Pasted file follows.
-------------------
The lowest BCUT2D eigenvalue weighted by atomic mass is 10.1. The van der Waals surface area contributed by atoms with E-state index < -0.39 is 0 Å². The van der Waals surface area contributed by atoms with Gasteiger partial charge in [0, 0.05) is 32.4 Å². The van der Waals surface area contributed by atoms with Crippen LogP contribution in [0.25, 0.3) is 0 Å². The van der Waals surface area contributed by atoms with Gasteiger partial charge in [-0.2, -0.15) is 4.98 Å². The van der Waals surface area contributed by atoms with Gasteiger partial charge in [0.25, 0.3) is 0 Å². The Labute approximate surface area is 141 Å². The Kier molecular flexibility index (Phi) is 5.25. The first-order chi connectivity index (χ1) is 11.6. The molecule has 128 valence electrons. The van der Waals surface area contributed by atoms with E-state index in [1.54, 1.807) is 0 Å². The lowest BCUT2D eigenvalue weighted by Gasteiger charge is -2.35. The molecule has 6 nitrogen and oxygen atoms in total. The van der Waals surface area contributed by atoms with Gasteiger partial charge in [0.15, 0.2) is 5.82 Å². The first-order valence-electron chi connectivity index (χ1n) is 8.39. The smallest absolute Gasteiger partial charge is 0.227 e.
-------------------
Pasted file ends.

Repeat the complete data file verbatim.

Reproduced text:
The lowest BCUT2D eigenvalue weighted by atomic mass is 10.1. The van der Waals surface area contributed by atoms with E-state index < -0.39 is 0 Å². The van der Waals surface area contributed by atoms with Gasteiger partial charge in [0, 0.05) is 32.4 Å². The van der Waals surface area contributed by atoms with Crippen LogP contribution in [0.25, 0.3) is 0 Å². The van der Waals surface area contributed by atoms with Gasteiger partial charge in [-0.2, -0.15) is 4.98 Å². The van der Waals surface area contributed by atoms with Gasteiger partial charge in [0.25, 0.3) is 0 Å². The Labute approximate surface area is 141 Å². The Kier molecular flexibility index (Phi) is 5.25. The first-order chi connectivity index (χ1) is 11.6. The molecule has 128 valence electrons. The van der Waals surface area contributed by atoms with E-state index in [1.54, 1.807) is 0 Å². The lowest BCUT2D eigenvalue weighted by Gasteiger charge is -2.35. The molecule has 6 nitrogen and oxygen atoms in total. The van der Waals surface area contributed by atoms with Gasteiger partial charge in [0.15, 0.2) is 5.82 Å². The first-order valence-electron chi connectivity index (χ1n) is 8.39. The smallest absolute Gasteiger partial charge is 0.227 e.